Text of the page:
In the last four years, Gensler launched several new practice areas, adding the most recent—its 20th—to serve the health and wellness sector. According to co-CEO Andy Cohen, the logistics of diversifying into new specialties comes down to three determining factors: perceived market opportunity, strength of client relationships, and depth of passion and expertise. “Since we’re so focused on our client relationships, we have a very good understanding of how their industries are changing,” Cohen says. “This helps us to identify new market opportunities.”

A case in point: The firm had long been involved in designing mixed-use entertainment districts and thought of sports facilities as a natural extension of its expertise. After observing that many universities were investing in upgrading their athletic facilities to help recruit both athletes and students, Gensler launched its sports and recreation practice in 2009, a move precipitated by its own strategic recruitment of Ron Turner. The architect had last been with RTKL and his resume included work on the Staples Center in Los Angeles, Lincoln Financial Field in Philadelphia, and Seattle’s Safeco Field. With Gensler, he has led a number of projects around the world, including work on a competition entry for Rio de Janeiro’s Olympic Park, a 12.7-million-square-foot area that will stage events for the 2016 Olympics.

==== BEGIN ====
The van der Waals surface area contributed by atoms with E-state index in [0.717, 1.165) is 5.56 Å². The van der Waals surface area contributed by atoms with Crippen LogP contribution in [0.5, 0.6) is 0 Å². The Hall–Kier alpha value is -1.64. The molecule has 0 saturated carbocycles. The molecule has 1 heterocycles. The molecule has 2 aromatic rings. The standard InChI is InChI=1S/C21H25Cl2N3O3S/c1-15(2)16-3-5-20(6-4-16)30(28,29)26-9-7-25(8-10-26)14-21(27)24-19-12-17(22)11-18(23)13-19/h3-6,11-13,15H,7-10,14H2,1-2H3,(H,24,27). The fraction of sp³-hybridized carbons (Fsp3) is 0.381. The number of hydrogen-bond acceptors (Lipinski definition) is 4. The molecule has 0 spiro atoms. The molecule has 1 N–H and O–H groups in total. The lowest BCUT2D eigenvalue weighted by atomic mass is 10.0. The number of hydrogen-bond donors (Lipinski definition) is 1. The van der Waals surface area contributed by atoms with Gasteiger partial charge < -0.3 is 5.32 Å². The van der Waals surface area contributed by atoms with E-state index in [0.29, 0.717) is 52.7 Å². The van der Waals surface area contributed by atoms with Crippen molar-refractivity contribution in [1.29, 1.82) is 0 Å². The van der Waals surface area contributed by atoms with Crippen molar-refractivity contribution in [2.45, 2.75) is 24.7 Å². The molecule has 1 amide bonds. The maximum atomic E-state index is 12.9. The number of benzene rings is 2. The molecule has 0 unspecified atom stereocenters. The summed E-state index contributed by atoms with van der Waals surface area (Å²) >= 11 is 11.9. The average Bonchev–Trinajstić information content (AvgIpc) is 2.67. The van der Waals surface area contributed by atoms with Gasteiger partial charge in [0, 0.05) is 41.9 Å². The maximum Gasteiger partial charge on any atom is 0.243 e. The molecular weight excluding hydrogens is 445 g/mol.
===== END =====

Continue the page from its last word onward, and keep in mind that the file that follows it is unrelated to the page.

Shenbei Arena, in China, features dramatic skylights, reflective stainless-steel metal panel walls, and huge operable doors that will allow for indoor and outdoor events.

Courtesy Gensler

Gensler’s most recent launch was driven by the observations and interests of its designers across existing practice areas: “We launched our health and wellness practice last year after hearing from a wide range of clients—developers, employers, retailers, hotels, schools, and cities—who were all trying to figure out a way to incorporate wellness strategies into their facilities,” says co-CEO Diane Hoskins. “We felt that there is an enormous opportunity to rethink the relationship between space and well-being.”